Humans are a gregarious species. Most people do the right thing, and it’s this altruism, or self-identification as a “good person” that the climate industry preys on.
In a new study, researchers pretended to be tourists dropping 17,000 wallets they’d “found” into banks, offices, theatres and such, then tracking which ones got returned. To most people’s astonishment (lay person and expert) not only were a lot of wallets returned but the ones with the most money ($94) in them were returned more often.
What nobody seems to have remarked on is that these wallets were just plastic pouches. Which makes it all the more amazing that in so many nations a mere $13 in a plastic envelope might prompt half the population (or more) to send an email. How many people couldn’t be bothered, not because they are dishonest, but they figure, with petrol and parking, it’s not worth the owners time to come collect this? Indeed, people even sent off an email to return the “wallets” which didn’t have money to begin with.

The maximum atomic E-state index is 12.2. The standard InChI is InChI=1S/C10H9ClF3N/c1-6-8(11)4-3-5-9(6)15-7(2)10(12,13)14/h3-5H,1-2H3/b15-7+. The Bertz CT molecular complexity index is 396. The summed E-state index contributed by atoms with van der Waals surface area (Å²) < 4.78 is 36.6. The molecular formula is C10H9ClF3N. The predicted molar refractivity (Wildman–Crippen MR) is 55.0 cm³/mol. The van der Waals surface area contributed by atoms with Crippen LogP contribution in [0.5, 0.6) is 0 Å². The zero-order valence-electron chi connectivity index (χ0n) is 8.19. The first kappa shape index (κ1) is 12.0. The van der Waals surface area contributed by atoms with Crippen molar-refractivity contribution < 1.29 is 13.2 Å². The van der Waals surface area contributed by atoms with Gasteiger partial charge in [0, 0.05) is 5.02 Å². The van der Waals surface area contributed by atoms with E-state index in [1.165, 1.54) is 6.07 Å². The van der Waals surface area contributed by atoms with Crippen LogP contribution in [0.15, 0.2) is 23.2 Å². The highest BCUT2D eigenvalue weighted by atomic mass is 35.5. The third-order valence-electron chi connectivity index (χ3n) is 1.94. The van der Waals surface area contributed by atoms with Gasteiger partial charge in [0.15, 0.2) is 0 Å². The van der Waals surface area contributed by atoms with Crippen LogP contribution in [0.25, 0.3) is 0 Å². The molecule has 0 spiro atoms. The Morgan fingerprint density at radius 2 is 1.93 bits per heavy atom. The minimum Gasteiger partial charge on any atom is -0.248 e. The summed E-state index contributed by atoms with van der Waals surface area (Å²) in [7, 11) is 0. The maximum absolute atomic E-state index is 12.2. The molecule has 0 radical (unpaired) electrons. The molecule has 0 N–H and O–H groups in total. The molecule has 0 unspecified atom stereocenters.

Ed Cara at Gizmodo inadvertently summed up the zeitgeist of Western self hate, saying that this new study shows ” …maybe we’re not as awful a species as we think we are. “ Or to rephrase, maybe we’re not as awful as the politically correct want us to think we are?
Kennedy said: Ask not what your country can do for you – ask what you can do for your country, but who says that anymore? It would be a brave politicians who put in a plea for a sacrifice for “the team”. Yet, people clearly like the idea of helping others.
The World of Wallet Returns
It’s really amazing how many almost worthless wallets were reported to their owners. Given that both wallets in the graph below were worth $0 and $13, it’s also possible that this test was not measuring honesty, so much as conscientiousness and organisation. Some of the lower scoring countries may have more participants living in a state of chaos. Some wallets will just have been forgotten and lost.
The amount of money in the wallet was adjusted to purchasing power parity for each country.
The $94 dollar test wallet was only left in three countries. In all three, people made more effort to return the more valuable wallet. If the wallets had been real ones (instead of just plastic disposable ones) the returns rates would presumably be higher still, especially for the “no money” test.